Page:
“I reckon I’ve done thousands of laps of Barcelona, because it’s the circuit which we have always used the most for testing, in 2.0 litre, 3.5, GP2 before even coming to Formula 1 and over the year, work in the simulator has always focused on Barcelona. So I’ve probably driven the equivalent of several times around the world at this track. Apart from knowing it well, it brings back happy memories, as it’s where I clinched the championship title in Renault 2.0 litre and it’s where I first tested a Formula 1 car with Toro Rosso in 2015, so I get a positive feeling in Barcelona. This year, our winter testing went well there, so I’m impatient to get going and I hope we will be on the pace very quickly and be able to score some points. The usual cliché about the Catalunya track is that, if your car works well here, it works well everywhere…maybe, but this track has certainly a character all of its own. Qualifying is the key, as we know it’s complicated trying to overtake in the race, other than by playing with the strategy. F1 qualifying is always a difficult discipline with the way it’s run in different segments, as you generally only get two shots at it. And if you encounter any problems, like traffic, then you’re down to just one chance to deliver and that’s an exciting moment because you know you have to nail it. I like that aspect of it. As Barcelona’s not far from France, I’ll have some friends and family coming, which will be nice. I don’t find that a distraction because nothing makes me lose concentration and it’s always enjoyable to relax one evening over a dinner with friends. It’s one of the nice things about being back in Europe and getting that extra support.”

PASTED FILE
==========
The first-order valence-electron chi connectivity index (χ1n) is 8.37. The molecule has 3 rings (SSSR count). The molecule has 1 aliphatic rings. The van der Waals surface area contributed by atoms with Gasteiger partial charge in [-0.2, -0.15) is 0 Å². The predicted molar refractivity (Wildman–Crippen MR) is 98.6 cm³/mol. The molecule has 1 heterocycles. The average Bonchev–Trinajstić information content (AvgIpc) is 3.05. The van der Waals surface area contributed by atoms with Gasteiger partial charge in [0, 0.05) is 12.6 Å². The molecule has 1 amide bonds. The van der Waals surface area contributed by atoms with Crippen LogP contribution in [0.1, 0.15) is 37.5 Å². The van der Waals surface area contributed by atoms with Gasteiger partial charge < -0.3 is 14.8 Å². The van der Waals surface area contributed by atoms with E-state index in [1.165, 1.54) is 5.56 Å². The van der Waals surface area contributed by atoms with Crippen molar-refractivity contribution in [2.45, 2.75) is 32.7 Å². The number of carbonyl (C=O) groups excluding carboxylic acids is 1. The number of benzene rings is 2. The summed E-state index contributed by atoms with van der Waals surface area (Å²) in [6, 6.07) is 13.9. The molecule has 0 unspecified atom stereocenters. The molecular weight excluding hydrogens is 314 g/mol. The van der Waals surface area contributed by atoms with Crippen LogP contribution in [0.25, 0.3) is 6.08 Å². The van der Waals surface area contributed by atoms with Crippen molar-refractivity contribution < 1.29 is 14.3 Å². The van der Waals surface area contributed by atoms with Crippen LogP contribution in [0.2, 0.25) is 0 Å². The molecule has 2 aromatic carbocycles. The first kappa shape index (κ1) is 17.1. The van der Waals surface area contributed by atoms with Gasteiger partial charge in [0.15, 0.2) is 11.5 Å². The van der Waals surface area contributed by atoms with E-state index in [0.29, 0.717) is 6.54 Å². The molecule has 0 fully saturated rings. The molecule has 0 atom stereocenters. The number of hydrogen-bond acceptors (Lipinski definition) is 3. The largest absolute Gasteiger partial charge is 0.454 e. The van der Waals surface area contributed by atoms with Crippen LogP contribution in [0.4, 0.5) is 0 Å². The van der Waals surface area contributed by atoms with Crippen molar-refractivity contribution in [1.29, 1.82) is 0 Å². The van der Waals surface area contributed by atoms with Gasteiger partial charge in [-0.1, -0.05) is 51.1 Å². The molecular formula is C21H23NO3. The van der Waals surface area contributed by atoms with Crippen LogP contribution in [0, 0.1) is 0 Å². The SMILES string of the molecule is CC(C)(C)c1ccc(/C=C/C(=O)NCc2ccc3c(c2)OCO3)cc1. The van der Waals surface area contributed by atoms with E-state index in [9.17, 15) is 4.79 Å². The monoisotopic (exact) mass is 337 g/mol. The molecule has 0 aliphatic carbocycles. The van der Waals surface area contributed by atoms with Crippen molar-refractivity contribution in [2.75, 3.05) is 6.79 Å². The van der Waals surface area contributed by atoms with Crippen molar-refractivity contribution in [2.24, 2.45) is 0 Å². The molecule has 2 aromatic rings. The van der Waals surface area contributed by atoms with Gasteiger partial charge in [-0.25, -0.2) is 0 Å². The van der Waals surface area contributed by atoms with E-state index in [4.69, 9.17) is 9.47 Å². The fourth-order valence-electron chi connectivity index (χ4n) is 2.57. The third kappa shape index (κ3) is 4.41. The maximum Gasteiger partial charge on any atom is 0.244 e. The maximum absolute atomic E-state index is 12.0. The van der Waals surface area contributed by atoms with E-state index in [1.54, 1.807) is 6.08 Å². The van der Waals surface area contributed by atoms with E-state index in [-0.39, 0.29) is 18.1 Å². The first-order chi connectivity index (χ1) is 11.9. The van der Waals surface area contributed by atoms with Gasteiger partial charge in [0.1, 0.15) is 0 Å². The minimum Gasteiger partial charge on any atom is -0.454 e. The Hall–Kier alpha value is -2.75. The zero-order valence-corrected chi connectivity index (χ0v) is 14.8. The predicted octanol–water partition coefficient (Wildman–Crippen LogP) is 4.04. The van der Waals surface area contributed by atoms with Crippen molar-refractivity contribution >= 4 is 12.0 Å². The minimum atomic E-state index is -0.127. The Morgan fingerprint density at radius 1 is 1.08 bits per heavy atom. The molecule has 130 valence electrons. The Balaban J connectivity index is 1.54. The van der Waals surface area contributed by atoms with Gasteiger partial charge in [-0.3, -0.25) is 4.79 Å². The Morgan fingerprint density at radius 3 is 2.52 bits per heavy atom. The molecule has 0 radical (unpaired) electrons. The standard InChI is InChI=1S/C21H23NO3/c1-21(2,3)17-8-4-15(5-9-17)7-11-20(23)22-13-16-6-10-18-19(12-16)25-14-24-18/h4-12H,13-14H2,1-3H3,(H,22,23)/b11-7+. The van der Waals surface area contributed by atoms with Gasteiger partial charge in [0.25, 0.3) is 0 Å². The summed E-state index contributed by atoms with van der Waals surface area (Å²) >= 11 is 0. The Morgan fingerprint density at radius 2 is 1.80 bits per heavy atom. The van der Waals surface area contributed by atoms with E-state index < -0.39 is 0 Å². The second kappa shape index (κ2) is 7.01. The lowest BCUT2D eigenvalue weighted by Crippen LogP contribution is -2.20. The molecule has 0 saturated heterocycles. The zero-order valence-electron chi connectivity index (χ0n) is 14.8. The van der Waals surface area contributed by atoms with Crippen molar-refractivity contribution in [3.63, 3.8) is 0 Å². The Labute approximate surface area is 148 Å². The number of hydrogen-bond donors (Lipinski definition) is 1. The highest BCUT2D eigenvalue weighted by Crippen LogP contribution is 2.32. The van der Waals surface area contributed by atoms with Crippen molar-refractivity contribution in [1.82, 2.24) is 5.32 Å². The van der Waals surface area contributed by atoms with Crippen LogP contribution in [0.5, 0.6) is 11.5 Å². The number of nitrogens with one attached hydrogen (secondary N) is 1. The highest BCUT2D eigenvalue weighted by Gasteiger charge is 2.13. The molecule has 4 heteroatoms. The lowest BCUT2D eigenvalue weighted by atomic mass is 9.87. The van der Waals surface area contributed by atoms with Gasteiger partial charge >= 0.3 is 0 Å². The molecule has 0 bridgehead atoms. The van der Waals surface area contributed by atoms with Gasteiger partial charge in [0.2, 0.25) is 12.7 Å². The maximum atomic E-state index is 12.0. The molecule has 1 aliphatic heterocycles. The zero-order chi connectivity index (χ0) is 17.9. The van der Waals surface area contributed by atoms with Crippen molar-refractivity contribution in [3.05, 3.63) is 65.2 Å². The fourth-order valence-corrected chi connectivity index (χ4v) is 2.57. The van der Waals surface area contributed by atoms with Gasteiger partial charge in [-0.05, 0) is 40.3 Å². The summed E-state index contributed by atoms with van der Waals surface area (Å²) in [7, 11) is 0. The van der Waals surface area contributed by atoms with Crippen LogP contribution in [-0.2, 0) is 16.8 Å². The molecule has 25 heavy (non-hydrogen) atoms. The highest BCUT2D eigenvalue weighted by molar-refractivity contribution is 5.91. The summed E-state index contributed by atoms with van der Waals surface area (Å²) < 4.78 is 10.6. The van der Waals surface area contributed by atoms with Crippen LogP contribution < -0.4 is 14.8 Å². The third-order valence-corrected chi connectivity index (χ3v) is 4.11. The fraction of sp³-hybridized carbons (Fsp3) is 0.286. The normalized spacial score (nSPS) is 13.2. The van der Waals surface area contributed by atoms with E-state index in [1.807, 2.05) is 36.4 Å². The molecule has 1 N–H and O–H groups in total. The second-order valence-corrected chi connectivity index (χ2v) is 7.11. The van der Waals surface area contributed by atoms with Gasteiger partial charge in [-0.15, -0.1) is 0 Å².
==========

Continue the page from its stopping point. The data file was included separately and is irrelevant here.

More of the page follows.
Brendon Hartley (Car 28):
“Barcelona is probably the track on the calendar that every single driver knows better than any other, which also makes it extremely challenging when it comes to trying to get any advantage over your team-mate or the others drivers and teams. But that’s all part of the challenge here. It’s not just the actual testing that means we all know it well, because, from my time working in simulators for various teams, I know that the Catalunya track is used a lot in the sim. It’s an enjoyable track to drive and offers a bit of everything. It is also tough physically, especially with the long right hand corners in particular putting a strain on the neck muscles.
“Qualifying is very important at this track, because overtaking is not so easy. So far this year, I’ve been relatively happy with my qualifying performance, especially compared to last year, when I had not yet developed an understanding of how to get the most out of the tyres. Now, I feel like I’m understanding the car and tyres more and more and that’s given me a lot more confidence going into qualifying sessions. It’s one of the most fun parts of the weekend because all the fuel load comes off, the rubber goes down and that’s when these cars really come alive. They’re literally the quickest cars on earth and qualifying really highlights that. It’s not often that you don’t have a smile on your face with the amount of grip that we have and the lap times we’re doing. Tyre management will be very important at this track because, even on a qualifying lap, you have to keep the rears alive for that last sector where you need the traction. You can easily destroy the rear tyres through that first part with all the high-speed corners but it’s one of the challenges of getting the most out of the qualifying lap.”